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Which matcha to choose?

     It can be confusing to choose from many blends.  The quality is reflected in the price.  The higher priced matcha have a more complex, smoother, rounded flavor and a gentle, natural sweetness.  The difference in flavor among the blends of matcha is more subtle than with steeped teas.  For a beginner, choose a thin tea in the middle range.  A bamboo whisk is a necessity to properly properly prepare a bowl of matcha; a wire whisk will not produce the light, fine foam that is part of what makes matcha so delicious.

What is matcha?

     Matcha is green powdered tea that is uniquely Japanese.  In Japan, matcha is the highest quality tea available.  Matcha is the special tea that is used in Chanoyu (Japanese Way of Tea).  Traditionally, when it is prepared, only the green powdered tea and hot water are mixed together; nothing else is added.  A sweet is enjoyed before drinking the matcha, which perfectly complements match's delicious flavor.

     Matcha cultivation and production developed in the Uji area in Kyoto prefecture, Japan, during the 1700's.  The young tea leaves are picked in early May and lightly steamed to prevent any fermentation.  This allows the tea to retain its beautiful green color.  Then the tea leaves are dried.  Traditionally, at this point, the leaves would be stored in chatsubo (tea jars) and allowed to season until November, at which time they can be stone-ground as needed.  For consistency, the leaves from varieties of tea plants are blended to produce the best flavor, color, and aroma.  These blends are often created in accordance to the tastes of the grand masters of various traditions of Chanoyu and are given a poetic name. Before being stone-ground, the leaves are processed to remove the stems and veins so that the tea will be very fine when ground.  It takes one hour to grind somewhat less than 40 grams of matcha.  The ground matcha is 1/10th the weight of the original harvest.  Although clippers can be used to harvest the tea leaves, the leaves for koicha (thick tea) are still picked by hand, one by one.

What is koicha (thick tea) and what is usucha (thin tea)?

     There are two types of matcha: koicha (thick tea) and usucha (thin tea).  Koicha is higher quality than usucha.  Koicha is made from the new, young tea leaves from mature tea plants.  Usucha is made from younger tea plants.  The highest quality green tea in Japan is either matcha (green powdered tea), or gyokuro (green leaf tea).  The tea leaves are the same, but differ in the processing.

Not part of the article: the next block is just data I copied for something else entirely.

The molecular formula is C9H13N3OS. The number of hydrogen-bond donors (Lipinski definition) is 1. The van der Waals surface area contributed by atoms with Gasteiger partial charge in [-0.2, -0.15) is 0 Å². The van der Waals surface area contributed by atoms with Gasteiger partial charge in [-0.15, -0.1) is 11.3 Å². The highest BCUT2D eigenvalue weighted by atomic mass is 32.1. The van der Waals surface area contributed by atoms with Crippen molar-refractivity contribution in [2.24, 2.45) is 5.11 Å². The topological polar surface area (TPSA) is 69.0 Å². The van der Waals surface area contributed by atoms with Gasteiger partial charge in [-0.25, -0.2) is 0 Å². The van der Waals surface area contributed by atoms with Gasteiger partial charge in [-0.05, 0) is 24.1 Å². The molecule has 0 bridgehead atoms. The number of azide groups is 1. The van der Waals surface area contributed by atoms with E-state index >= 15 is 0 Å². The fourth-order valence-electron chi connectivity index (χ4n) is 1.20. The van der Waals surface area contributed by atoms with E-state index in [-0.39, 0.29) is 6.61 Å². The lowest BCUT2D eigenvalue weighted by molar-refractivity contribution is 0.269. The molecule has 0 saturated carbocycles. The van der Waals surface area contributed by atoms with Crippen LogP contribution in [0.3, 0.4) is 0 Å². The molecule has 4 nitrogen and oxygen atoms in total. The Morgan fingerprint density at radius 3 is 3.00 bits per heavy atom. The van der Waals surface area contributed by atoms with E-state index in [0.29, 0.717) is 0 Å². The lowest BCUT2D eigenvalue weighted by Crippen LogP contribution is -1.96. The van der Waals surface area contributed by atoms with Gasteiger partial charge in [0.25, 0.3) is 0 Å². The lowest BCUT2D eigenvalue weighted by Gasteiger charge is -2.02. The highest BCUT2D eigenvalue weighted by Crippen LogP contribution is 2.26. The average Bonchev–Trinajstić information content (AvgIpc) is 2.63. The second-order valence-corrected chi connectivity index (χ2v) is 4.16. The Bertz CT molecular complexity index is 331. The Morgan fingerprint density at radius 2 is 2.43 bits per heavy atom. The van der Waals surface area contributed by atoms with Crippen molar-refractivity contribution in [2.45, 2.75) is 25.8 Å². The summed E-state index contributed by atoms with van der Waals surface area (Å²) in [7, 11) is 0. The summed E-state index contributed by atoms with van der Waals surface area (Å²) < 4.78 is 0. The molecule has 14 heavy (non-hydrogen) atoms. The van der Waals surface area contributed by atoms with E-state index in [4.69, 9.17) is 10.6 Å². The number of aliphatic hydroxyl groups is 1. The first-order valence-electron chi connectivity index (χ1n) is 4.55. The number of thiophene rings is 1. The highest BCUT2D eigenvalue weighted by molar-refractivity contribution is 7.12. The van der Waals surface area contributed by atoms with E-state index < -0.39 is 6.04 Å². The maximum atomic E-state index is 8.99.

How do I store matcha?

     The quality of matcha is affected by five factors: light, heat, humidity, odor, and oxygen. To minimize these factors, store matcha in its covered tin, in an airtight container, and in the refrigerator.  Before using, take out the amount of matcha you will use and let it come to room temperature.  Then, sieve the matcha to ensure that it will dissolve quickly, easily, and completely with no lumps.

     If the matcha will not be used up within several days, store it in the freezer.  Again, it should be covered and in an airtight container.  Transfer to the refrigerator a smaller amount that you will use within 2-3 days.  The temperature difference from the refrigerator to room temperature is not as great as from the freezer.  Keep the matcha covered while it is coming to room temperature.  This will help keep condensation to a minimum and protect the quality and freshness of your matcha.

What are some of the health benefits of matcha?

     Research continues to support the many health benefits of green tea.  Matcha contains protein and is a very good source of vitamins A and C, fiber and iron.  Matcha also contains high amounts of antioxidants, which protect cells and tissues from free radical damage.  Antioxidants have been tied to protection against heart disease, as well as better blood sugar regulation, blood pressure reduction and anti-aging.  Green tea may also positively affect cholesterol levels by inhibiting oxidation of LDL particles.  Catechins found in matcha such as epigallochatechin gallate (EGCG) have been found to fight inflammation, help retain the integrity of arteries and repair cells.  L-theanine is an amino acid that produces a tranquilizing effect in the brain is found in the leaves of green tea.  It helps the brain produce more alpha waves, which make it effective against tension and stress and it increases mental focus and improves concentration.  With matcha, the actual tea leaf is consumed, which gives higher concentrations of catechins, antioxidants and vitamins.